Mexico has long been a major beef industry trading partner with the U.S. in roles that have continually evolved into deeper and more integrated relationships. For many years, Mexico has been the major source of imported feeder cattle. U.S. beef exports to Mexico developed in the late 1990s and Mexico has been one of the top beef export destinations since then. Most recently Mexico has emerged as a top source of beef imports into the U.S. All of these markets have been rather dynamic in recent years and raise the question of what the nature of U.S. and Mexican cattle and beef trade will be in the future.
Since 2009, U.S. imports of Mexican beef increased by 268 percent to make Mexico the fourth largest source of U.S. beef imports. Mexico exports beef to a number of countries including Japan, Russia and South Korea and Mexican beef exports have more than doubled since 2009. Beef exports to the U.S. represented just over 40 percent of total Mexican beef exports in 2012. U.S. imports of Mexican beef are up again so far in 2013 and are on pace to increase another 30 percent by the end of the year. Most of the beef imported from Mexico is middle meats from fed cattle. The dramatic increase in Mexican beef exports is the result of a rapid conversion of the Mexican beef industry from a carcass to a boxed beef marketing system. This has opened new market opportunities in both domestic and international beef markets. It is not clear how potentially large the market for Mexican beef in the U.S. is, but there appears to be room for additional growth.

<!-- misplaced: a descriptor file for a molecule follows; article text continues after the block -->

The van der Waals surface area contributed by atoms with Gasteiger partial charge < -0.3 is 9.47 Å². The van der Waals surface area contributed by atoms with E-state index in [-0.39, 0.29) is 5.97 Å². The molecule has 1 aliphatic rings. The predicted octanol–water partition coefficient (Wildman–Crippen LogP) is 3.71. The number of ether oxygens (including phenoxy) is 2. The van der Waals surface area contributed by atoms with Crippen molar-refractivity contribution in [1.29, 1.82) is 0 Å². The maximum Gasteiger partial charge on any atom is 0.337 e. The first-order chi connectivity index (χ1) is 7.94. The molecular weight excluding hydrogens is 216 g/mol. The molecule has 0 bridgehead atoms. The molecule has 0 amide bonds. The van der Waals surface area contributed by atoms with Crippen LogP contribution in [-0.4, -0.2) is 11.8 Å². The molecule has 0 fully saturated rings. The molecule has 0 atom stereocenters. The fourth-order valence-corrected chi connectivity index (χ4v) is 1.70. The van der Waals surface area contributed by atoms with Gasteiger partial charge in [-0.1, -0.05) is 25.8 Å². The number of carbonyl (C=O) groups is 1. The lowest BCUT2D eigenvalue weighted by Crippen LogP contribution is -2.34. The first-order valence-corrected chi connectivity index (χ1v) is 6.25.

U.S. exports of beef to Mexico have declined since 2008 and are declining again in 2013. Since 2008, a combination of higher U.S. beef prices and exchange rate impacts have made U.S. beef more expensive in Mexico and are undoubtedly the major reason for declining beef exports to Mexico. However, Mexican beef prices have risen sharply in the past 18 months and domestic beef prices in Mexico are once again close to U.S. beef prices. This may help stabilize U.S. beef exports to Mexico in the second half of the year. However, high beef prices in Mexico is curtailing consumption and it is hard to anticipate much increase in beef imports from the U.S. with both domestic and imported beef in Mexico at record price levels. U.S beef exports to Mexico are likely to level off and could recover some of the recent declines in the face of expected decreased domestic beef production in Mexico in the next couple of years.